“We all recognize that I’m the problem here,” Keith Murray confesses through the distorted fuzz of guitar at the beginning of the lead track to Brain Thrust Mastery, the latest pop-rock nugget from Cali trio We Are Scientists.
Indeed if Murray is the problem, then the poppy and funky melodies found on the group’s 2008 follow-up to the brilliant With Love and Squalor are the solution. The music is easy to digest and accessible, resisting the need to go for The Complication or The Pretension. Instead, We Are Scientists play it safe all over Brain Thrust Mastery.
The results? Delicious morsels of “expertisery.” Call me, Webster.
Driven strongly by guitar and enthusiastic background vocals, Brain Thrust Mastery is the sort of toe-tapping delight perfect for the summertime. The Futureheads tried the same formula with This Is Not The World, but their effort lacked the sense of adventure held by We Are Scientists.
This is the rightful fruition of alternative rock, in fact. It’s dance rock with principle and easy-to-swallow attitude, providing a perfect breather from the nastiness of today’s oppressed global and economic climate.
Like all good alternative music, Brain Thrust Mastery wouldn’t exist without the 80s. Tones of classic club songs resonate all over the gorgeous synth-backed “Lethal Enforcer” and the addictive and noisy “Tonight.”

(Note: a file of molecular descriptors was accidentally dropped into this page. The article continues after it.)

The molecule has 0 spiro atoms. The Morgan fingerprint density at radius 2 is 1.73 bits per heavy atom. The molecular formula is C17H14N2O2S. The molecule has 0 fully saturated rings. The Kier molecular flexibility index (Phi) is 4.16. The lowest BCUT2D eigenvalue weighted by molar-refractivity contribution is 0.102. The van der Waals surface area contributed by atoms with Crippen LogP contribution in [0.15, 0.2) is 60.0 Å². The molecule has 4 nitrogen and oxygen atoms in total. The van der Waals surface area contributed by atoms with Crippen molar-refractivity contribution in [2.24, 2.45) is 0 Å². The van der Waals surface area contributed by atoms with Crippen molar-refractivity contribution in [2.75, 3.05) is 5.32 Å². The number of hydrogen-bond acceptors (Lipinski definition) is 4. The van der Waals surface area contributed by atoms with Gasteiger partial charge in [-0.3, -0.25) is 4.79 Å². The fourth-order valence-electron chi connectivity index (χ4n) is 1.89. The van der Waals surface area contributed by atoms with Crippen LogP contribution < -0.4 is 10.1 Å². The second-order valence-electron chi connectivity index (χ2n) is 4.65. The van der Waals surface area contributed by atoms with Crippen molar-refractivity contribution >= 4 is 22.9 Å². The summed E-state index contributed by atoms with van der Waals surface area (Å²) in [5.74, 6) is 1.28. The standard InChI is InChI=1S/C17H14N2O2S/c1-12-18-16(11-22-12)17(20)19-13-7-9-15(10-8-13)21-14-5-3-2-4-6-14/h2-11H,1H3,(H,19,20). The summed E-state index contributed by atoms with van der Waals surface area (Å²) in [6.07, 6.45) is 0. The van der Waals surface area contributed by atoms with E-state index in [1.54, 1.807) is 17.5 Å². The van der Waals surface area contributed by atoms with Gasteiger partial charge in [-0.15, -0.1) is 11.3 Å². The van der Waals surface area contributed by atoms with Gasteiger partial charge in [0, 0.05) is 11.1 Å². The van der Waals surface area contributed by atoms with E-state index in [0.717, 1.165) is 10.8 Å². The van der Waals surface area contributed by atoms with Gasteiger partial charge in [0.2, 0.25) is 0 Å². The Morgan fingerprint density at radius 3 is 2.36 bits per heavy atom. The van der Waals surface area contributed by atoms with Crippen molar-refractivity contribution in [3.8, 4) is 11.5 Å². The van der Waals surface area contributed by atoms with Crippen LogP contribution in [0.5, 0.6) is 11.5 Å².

We Are Scientists aren’t content with just one swipe at another genre, though, as they take a strong dig at riff-heavy rock with “Let’s See It” and the sweetly goofy “Chick Lit.”
Despite the swell of positivity and frenetic energy, singer Murray has an ability to ground the album in our times and infuse the lyrics with a sense of trouble and gloom. “Enough is not enough/but I keep saying that I'll stop/over and over/I'm drowning in each drop,” he intones on the album’s final track, “That’s What Counts.”
Brain Thrust Mastery is an album tempered with wrong impressions, pop-rock sentiment, and an addiction to keeping things fun regardless of what the cost is in the morning.
While it isn’t as strong as With Love and Squalor, it is still a solid entry in the lab of We Are Scientists and should keep fans of their brand of “vaguely danceable, implicitly humanist” music quite pleased.